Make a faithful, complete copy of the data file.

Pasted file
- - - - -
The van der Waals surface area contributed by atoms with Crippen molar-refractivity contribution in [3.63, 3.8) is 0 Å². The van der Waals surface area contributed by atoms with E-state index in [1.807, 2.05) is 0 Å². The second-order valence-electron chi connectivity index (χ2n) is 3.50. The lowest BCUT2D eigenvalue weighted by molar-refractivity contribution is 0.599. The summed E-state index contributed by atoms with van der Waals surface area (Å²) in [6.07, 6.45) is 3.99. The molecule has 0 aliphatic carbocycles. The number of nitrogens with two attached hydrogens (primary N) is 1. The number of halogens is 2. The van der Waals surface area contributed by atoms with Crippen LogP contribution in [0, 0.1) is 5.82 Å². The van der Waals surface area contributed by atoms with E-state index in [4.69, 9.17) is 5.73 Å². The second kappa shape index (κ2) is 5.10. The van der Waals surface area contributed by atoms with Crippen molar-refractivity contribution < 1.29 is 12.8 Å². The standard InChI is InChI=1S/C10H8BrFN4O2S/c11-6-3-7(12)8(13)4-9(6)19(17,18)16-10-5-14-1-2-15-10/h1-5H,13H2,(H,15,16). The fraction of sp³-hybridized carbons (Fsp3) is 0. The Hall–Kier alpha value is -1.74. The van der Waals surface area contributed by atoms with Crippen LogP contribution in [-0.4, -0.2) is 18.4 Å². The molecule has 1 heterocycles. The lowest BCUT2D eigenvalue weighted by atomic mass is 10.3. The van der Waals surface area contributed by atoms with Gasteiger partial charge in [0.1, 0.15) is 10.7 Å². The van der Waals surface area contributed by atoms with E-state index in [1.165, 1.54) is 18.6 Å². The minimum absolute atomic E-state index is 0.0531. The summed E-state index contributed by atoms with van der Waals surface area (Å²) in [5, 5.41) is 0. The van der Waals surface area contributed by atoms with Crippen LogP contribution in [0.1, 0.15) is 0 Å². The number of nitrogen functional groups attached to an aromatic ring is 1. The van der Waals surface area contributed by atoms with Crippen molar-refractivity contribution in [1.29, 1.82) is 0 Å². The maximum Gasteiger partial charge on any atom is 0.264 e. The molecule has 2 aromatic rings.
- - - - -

The van der Waals surface area contributed by atoms with Crippen molar-refractivity contribution in [3.63, 3.8) is 0 Å². The van der Waals surface area contributed by atoms with E-state index in [1.807, 2.05) is 0 Å². The second-order valence-electron chi connectivity index (χ2n) is 3.50. The lowest BCUT2D eigenvalue weighted by molar-refractivity contribution is 0.599. The summed E-state index contributed by atoms with van der Waals surface area (Å²) in [6.07, 6.45) is 3.99. The molecule has 0 aliphatic carbocycles. The number of nitrogens with two attached hydrogens (primary N) is 1. The number of halogens is 2. The van der Waals surface area contributed by atoms with Crippen LogP contribution in [0, 0.1) is 5.82 Å². The van der Waals surface area contributed by atoms with E-state index in [4.69, 9.17) is 5.73 Å². The second kappa shape index (κ2) is 5.10. The van der Waals surface area contributed by atoms with Crippen molar-refractivity contribution < 1.29 is 12.8 Å². The standard InChI is InChI=1S/C10H8BrFN4O2S/c11-6-3-7(12)8(13)4-9(6)19(17,18)16-10-5-14-1-2-15-10/h1-5H,13H2,(H,15,16). The fraction of sp³-hybridized carbons (Fsp3) is 0. The Hall–Kier alpha value is -1.74. The van der Waals surface area contributed by atoms with Crippen LogP contribution in [-0.4, -0.2) is 18.4 Å². The molecule has 1 heterocycles. The lowest BCUT2D eigenvalue weighted by atomic mass is 10.3. The van der Waals surface area contributed by atoms with Gasteiger partial charge in [0.1, 0.15) is 10.7 Å². The van der Waals surface area contributed by atoms with E-state index in [1.165, 1.54) is 18.6 Å². The minimum absolute atomic E-state index is 0.0531. The summed E-state index contributed by atoms with van der Waals surface area (Å²) in [5, 5.41) is 0. The van der Waals surface area contributed by atoms with Crippen LogP contribution in [0.1, 0.15) is 0 Å². The number of nitrogen functional groups attached to an aromatic ring is 1. The van der Waals surface area contributed by atoms with Crippen molar-refractivity contribution in [1.29, 1.82) is 0 Å². The maximum Gasteiger partial charge on any atom is 0.264 e. The molecule has 2 aromatic rings.